Kevin Feige turned B-list Marvel superheroes into Hollywood legends, so imagine what he can do with a lightsaber.
Feige, the president of Marvel Studios, will develop a new Star Wars movie, according to the Hollywood Reporter. As the Skywalker family saga ends this December with the release of Star Wars: Episode IX - The Rise of Skywalker, Lucasfilm President Kathleen Kennedy is looking to usher in the next phase in Disney's faraway universe.
"With the close of the Skywalker Saga, Kathy is pursuing a new era in Star Wars storytelling, and knowing what a die-hard fan Kevin is, it made sense for these two extraordinary producers to work on a Star Wars film together," Alan Horn, the co-chairman of Walt Disney Studios, told THR.
Feige's fandom has already proved helpful with that other franchise: With his encyclopedic knowledge of all things Marvel, Feige helped mold Marvel Studios films into the definitive cinematic experience, despite not having control over some of the company's most popular characters, Spider-Man and the X-Men (who were with Sony and Fox).
With the movie rights Marvel Studios was able to scoop up with secondary heroes Iron Man, Captain America, Thor, the Hulk, Black Widow and Hawkeye, Feige was able to form the Avengers. The heaviest of those hitters would go on to have solo movies, and the Avengers' on-screen team-ups turned into worldwide box-office events.
Though Marvel Studios and Sony would go on to split the Spider-Man rights for a time, meaning the popular character was added to the Avengers lineup, they have since split. While the two Hollywood powers' separation when it comes to the wall-crawler has been the one blemish on Feige's otherwise perfect report card, Feige and Marvel Studios deserve the credit for making Spidey great again after some floundering in movie purgatory. And with Disney purchasing Fox, the X-Men could soon be getting the Feige touch after the disastrous results of Fox's final X-Men film Dark Phoenix.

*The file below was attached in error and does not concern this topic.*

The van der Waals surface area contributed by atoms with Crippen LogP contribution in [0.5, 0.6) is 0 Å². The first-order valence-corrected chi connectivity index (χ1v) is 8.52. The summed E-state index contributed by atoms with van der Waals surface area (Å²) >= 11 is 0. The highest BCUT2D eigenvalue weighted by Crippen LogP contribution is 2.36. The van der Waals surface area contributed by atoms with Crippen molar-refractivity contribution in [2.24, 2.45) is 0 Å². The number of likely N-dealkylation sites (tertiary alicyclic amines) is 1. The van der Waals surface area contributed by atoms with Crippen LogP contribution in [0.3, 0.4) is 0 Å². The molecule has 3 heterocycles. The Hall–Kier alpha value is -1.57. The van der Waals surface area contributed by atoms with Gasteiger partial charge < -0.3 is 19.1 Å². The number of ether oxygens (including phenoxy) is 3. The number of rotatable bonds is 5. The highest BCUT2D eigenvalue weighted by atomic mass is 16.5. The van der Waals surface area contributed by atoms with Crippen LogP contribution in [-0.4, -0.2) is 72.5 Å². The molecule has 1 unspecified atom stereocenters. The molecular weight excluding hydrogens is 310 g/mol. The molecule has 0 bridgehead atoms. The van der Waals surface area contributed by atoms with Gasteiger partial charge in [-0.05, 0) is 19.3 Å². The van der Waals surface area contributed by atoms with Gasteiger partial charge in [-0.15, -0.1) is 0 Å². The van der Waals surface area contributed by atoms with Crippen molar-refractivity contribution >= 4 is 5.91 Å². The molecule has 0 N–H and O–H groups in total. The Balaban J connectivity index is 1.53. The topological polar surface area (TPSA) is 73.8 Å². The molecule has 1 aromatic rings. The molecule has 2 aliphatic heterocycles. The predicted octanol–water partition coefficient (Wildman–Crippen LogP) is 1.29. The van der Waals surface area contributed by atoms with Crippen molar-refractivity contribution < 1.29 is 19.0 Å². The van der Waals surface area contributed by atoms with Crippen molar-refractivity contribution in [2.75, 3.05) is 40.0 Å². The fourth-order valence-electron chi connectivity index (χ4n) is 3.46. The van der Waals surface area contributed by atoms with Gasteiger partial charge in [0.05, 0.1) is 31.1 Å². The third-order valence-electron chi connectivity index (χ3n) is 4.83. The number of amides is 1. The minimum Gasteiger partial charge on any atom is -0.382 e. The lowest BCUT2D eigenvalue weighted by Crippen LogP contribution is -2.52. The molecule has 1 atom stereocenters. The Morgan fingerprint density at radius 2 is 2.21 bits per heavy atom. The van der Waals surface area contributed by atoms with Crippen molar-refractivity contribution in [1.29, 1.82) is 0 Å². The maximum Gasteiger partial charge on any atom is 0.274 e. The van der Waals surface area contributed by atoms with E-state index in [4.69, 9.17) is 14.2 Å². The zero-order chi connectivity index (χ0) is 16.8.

But Feige working on anything Star Wars-related is next level.
Star Wars' return to the big screen - after Disney purchased Lucasfilm from George Lucas for $4 billion - has been a moneymaker, but not without controversy.
The Force Awakens guided fans back into this universe with the nostalgia of the original cast, as Harrison Ford, Mark Hamill and the late Carrie Fisher ushered in the next generation of Star Wars heroes and villains.
Next-gen hero/villain combo Rey (Daisy Ridley) and Kylo Ren (Adam Driver) were a part of the next sequel, the divisive Star Wars: The Last Jedi, directed by Rian Johnson. But The Force Awakens director J.J. Abrams was brought back to try to assure the final film in the new trilogy ends with a satisfying big bang.
Though the franchise's 2010s comeback has been spotty, as stand-alone films such as Rogue One and Solo didn't make the type of waves expected for films so highly anticipated, Feige is seen as someone with the magic touch. He made Ant-Man into a household name, and turned the Guardians of the Galaxy - heroes even die-hard comic fans weren't that familiar with - into part of a major franchise (and would include both as part of the Avengers machine).
He could help do something similar with lesser-known or brand-new Star Wars characters, or he could go straight to the big time. Imagine a retelling of a legend such as Darth Vader that delves into his prime years, based on the fantastic tales Marvel Comics has published lately to which Feige has total access. (If Feige made a two-hour Vader movie as good as the final moments of Rogue One, they should go ahead and start building statues dedicated to him at all Disney parks.)
We still haven't seen the greatest lightsaber battle ever - the one that was supposed to take advantage of modern 21st-century special effects and top the brilliant Duel of the Fates/Obi-Wan Kenobi/Qui-Gon Jinn vs. Darth Maul battle from the polarizing The Phantom Menace. But we have to imagine Feige probably already has something cooked up to top it, because how can you doubt the guy who made the Infinity Gauntlet common knowledge in the pop culture stratosphere?
Disney is also without a doubt thinking about its big debut in November of Disney+, a monster that will continually need to be fed with content. Original series The Mandalorian looks like a winner, but Feige plotting in the Star Wars universe would be an incredible addition to an already loaded streaming service.
Because Feige fixed Marvel on film. Feige fixed Spider-Man when the brand was dead on arrival. Star Wars doesn't need fixing, per se, but it does need Feige to give it a fresh shot in the arm.
The possibilities are too spectacular to ignore. May the Force be with him.